You can now greet by name two new residents of the period table of elements: Flerovium and Livermorium.
The International Union of Pure and Applied Chemistry officially approved names for the elements – which sit at slot 114 and 116, respectively — on May 31. They have until now gone by the temporary monikers ununquadium and ununhexium.
Both elements are man-made, having first been synthesized at the Joint Institute of Nuclear Research in Dubna, Russia, in 1998 and 2000. The discoveries were confirmed with further work at Lawrence Livermore National Laboratory in California. Suggested names for the two elements have been pending since they were submitted to the IUPAC last year.
The elements were created by smashing calcium ions (with 20 protons) into curium targets (which have 96 protons), combining to form element 116, Livermorium. This element decayed almost immediately into Flerovium, with 114 protons.
In addition to providing new trivia for fifth-graders to memorize, the names honor the labs of their creation. Flerovium was chosen for Flerov Laboratory of Nuclear Reactions in Russia, a facility where many superheavy elements have been produced. The lab is named after physicist Georgiy N. Flerov, who discovered the spontaneous fission of uranium, which led to the USSR’s development of an atomic bomb.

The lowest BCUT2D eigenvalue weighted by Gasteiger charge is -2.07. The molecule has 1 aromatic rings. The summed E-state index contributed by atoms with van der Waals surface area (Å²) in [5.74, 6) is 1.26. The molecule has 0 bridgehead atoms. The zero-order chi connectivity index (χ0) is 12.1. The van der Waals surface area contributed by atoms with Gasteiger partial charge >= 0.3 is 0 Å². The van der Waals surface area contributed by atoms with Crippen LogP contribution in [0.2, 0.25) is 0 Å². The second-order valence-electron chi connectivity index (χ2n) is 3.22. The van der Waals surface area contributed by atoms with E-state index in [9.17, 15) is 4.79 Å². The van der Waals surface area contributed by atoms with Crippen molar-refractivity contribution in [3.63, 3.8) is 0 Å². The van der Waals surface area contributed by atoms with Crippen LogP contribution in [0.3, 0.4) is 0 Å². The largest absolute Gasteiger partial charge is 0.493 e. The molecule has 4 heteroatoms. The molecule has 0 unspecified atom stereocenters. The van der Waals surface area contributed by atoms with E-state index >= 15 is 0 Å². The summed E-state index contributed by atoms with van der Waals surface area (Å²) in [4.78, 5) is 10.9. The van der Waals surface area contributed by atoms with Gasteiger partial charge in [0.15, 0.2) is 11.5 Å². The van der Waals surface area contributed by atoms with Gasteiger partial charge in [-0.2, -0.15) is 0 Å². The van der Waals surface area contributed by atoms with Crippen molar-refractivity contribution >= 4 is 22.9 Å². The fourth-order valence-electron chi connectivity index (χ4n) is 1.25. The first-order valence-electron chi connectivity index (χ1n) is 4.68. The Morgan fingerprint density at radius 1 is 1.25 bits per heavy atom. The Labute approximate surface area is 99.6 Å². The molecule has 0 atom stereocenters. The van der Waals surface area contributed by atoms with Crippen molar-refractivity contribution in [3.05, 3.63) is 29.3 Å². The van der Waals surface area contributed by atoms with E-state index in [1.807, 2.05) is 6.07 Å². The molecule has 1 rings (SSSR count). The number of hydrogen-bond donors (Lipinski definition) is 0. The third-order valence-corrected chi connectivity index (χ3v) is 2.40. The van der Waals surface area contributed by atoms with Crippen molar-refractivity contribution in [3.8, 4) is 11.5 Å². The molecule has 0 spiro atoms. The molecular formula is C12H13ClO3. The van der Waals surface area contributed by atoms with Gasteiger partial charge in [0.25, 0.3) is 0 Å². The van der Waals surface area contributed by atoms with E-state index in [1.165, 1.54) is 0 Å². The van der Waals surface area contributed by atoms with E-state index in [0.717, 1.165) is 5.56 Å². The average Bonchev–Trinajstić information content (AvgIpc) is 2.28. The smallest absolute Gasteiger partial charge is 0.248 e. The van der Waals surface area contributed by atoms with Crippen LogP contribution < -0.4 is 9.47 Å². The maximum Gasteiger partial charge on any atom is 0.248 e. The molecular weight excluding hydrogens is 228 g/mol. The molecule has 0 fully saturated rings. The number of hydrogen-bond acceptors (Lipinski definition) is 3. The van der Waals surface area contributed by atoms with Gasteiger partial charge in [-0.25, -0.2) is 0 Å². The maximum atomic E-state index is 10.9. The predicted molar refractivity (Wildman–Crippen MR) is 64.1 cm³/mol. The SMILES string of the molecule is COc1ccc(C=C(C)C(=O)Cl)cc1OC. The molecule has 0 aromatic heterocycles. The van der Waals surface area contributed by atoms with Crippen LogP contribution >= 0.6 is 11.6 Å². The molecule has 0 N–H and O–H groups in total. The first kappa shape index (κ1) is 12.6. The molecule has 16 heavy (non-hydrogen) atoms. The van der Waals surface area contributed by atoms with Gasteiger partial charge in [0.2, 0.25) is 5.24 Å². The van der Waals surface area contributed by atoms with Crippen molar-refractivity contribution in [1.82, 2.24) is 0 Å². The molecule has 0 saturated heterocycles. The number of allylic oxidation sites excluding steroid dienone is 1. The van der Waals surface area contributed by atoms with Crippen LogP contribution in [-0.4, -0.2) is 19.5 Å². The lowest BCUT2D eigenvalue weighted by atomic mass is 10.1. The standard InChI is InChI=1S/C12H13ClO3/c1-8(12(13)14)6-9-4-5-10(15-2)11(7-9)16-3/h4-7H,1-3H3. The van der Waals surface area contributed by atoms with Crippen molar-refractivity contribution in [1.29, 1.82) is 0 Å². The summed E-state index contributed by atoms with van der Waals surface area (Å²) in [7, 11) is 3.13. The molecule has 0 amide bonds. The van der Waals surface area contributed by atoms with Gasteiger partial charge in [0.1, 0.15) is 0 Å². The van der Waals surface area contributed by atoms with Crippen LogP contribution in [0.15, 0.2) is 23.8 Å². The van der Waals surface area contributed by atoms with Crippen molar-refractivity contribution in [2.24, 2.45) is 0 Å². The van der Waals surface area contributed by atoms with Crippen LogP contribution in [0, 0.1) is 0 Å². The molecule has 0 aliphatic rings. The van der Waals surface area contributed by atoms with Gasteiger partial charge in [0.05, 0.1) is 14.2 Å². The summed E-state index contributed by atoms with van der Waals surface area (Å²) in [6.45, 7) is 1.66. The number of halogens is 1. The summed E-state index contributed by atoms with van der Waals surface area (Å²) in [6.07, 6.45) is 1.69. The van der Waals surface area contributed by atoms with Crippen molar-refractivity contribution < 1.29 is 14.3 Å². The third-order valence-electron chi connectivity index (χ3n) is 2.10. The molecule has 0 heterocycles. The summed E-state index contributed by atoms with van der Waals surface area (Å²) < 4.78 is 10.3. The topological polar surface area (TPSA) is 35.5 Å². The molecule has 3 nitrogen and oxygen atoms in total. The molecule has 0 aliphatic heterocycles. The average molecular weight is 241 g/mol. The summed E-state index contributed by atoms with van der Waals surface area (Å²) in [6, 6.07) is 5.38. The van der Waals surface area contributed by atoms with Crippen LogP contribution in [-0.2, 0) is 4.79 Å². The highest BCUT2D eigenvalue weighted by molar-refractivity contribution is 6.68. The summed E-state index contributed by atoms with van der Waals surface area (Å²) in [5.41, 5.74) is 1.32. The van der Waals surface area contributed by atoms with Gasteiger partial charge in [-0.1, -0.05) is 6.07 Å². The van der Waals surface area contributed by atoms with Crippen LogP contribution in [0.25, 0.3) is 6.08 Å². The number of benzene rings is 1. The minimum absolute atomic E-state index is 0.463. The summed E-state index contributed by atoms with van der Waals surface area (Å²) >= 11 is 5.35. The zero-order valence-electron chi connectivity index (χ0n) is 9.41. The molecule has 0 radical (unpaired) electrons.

Livermorium honors Lawrence Livermore National Laboratory in California, which has been involved in the discovery of heavy elements 113 through 118. Another element, Lawrencium at 103, is already named after the lab’s founder, Ernest O. Lawrence.
Chemistry geeks can take note that Flerovium’s symbol will be Fl (not to be confused with fluorine) and Livermorium’s will be Lv. The official names will be published in the July issue of the IUPAC journal, Pure and Applied Chemistry.